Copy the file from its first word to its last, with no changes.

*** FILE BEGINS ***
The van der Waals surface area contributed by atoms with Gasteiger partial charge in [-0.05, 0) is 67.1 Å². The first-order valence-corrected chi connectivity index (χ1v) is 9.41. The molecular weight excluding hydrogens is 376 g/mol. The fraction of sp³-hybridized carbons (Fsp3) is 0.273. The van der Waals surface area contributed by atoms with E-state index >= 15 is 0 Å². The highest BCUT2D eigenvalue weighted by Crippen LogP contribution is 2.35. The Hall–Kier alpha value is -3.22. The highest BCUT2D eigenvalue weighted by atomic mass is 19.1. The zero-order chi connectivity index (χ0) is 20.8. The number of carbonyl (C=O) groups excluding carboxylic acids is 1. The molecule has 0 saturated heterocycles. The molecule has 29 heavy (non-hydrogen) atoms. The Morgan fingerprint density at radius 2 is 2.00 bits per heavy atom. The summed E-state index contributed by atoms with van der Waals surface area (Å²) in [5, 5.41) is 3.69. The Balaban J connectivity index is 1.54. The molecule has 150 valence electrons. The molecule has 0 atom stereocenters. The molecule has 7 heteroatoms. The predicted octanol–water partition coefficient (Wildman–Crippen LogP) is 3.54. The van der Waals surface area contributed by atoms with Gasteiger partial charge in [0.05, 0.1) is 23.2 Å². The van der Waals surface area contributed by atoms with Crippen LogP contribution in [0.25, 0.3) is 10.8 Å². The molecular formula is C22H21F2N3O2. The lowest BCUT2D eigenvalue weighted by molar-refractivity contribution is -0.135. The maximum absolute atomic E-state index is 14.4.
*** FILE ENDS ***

The van der Waals surface area contributed by atoms with Gasteiger partial charge in [-0.05, 0) is 67.1 Å². The first-order valence-corrected chi connectivity index (χ1v) is 9.41. The molecular weight excluding hydrogens is 376 g/mol. The fraction of sp³-hybridized carbons (Fsp3) is 0.273. The van der Waals surface area contributed by atoms with E-state index >= 15 is 0 Å². The highest BCUT2D eigenvalue weighted by Crippen LogP contribution is 2.35. The Hall–Kier alpha value is -3.22. The highest BCUT2D eigenvalue weighted by atomic mass is 19.1. The zero-order chi connectivity index (χ0) is 20.8. The number of carbonyl (C=O) groups excluding carboxylic acids is 1. The molecule has 0 saturated heterocycles. The molecule has 29 heavy (non-hydrogen) atoms. The Morgan fingerprint density at radius 2 is 2.00 bits per heavy atom. The summed E-state index contributed by atoms with van der Waals surface area (Å²) in [5, 5.41) is 3.69. The Balaban J connectivity index is 1.54. The molecule has 150 valence electrons. The molecule has 0 atom stereocenters. The molecule has 7 heteroatoms. The predicted octanol–water partition coefficient (Wildman–Crippen LogP) is 3.54. The van der Waals surface area contributed by atoms with Gasteiger partial charge in [0.05, 0.1) is 23.2 Å². The van der Waals surface area contributed by atoms with Crippen LogP contribution in [0.25, 0.3) is 10.8 Å². The molecular formula is C22H21F2N3O2. The lowest BCUT2D eigenvalue weighted by molar-refractivity contribution is -0.135. The maximum absolute atomic E-state index is 14.4.